Winning in an Uncertain World by Thinking like the Mongols

What history teaches us about the difference between risk and uncertainty

Shields up!” Thousands of ironclad legionnaires heed the call, raising their guard in unison. Nobody panics. Calmly, they wait for the coming clash with the barbarian horde like we wait for the ice-cream truck. The Barbarians’ deafening roars reverberate off this wall of iron moments before the horde’s bulky weapons collide with the well-rehearsed, synchronized counter-offensive of the legionnaires.

You can find scenes like this in countless movies. Russell Crowe’s portrayal of General Maximus in Gladiator comes immediately to my mind, but you may have your own fixation. The Roman army represents every manager’s wet dream and is the foundation of corporate structure today. It was, arguably, the greatest army in the history of the world. Legionnaires, after all, exemplify strength and honor, qualities that most companies aspire to emulate:

“If you think of your company as an army, fighting for the hearts and pockets of the consumers, wouldn’t you want to be like the Romans?”

My hope, though, is that by the end of this article I can convince you that for today’s tech companies, venerating a business strategy analogous to how the Roman army conducted its military operations can have dire consequences. While the Roman military strategy worked effectively in risky, but predictable environments, it’s the uncertain environments you, as a startup founder or executive in a tech company, need to concern yourself with. For many industries — especially tech-related industries — the world functions anything but predictably. Rather, the world is in a state of constant creative turmoil — ongoing advances in technologies, shifting customer needs, competitive offerings, or ceaselessly changing industry structures are just part of the every day. In such a world, there is no defensible rationale behind facing an unknown enemy with a rigid force, even if General Maximus were in command.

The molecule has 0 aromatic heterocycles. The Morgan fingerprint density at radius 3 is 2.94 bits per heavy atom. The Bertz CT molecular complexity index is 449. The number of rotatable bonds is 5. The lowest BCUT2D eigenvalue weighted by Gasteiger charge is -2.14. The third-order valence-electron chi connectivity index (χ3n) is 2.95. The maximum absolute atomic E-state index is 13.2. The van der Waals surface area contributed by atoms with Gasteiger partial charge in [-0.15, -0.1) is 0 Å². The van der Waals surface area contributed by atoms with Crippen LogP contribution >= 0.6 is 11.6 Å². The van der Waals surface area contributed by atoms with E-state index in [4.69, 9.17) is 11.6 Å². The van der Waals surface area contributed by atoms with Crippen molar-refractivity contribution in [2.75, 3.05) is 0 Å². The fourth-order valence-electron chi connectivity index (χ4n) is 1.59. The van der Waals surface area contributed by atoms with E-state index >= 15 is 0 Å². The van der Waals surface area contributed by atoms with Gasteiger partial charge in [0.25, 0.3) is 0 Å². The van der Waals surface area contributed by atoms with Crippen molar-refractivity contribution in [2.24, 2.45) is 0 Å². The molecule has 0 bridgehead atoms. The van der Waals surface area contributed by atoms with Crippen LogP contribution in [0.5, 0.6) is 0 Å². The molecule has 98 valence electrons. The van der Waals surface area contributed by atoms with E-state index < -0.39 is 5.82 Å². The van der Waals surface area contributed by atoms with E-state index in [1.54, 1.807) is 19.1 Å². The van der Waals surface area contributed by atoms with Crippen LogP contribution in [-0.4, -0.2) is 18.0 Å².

Discipline vs Organized Chaos

Let’s get back to the question we left unanswered above:

“If you think of your company as an army, fighting for the hearts and pockets of the consumers, wouldn’t you want to be like the Romans?”

Say you’re an exec at one of today’s hottest tech startups. Wouldn’t you want your team outperforming their contemporaries just like the legionaries from the best professional army the world has ever known once did? After all, the commanders of the Roman legions seem to have fully recognized what the ingredients for successful management are. It is no coincidence, then, that we can recognize their tactics still being deployed by today’s most respectable companies. They include:

  • A top-down management structure issuing orders that must be followed precisely.
  • A complex, but rigid hierarchical organization. Like todays corporations, at its peak the Roman army was grouped into many layers, each with dedicated managers.
  • The importance of specialization. One’s job is focused within a specific area of expertise — a common theme running through both the Roman army and today’s companies.
  • Dependency on existing infrastructure and limited supply lines. The Roman commanders, like any good operations executive, understood the importance of supplies and they invested heavily in infrastructure to extend their lines as far as possible. Back in the day that meant roads, forts and aqueducts.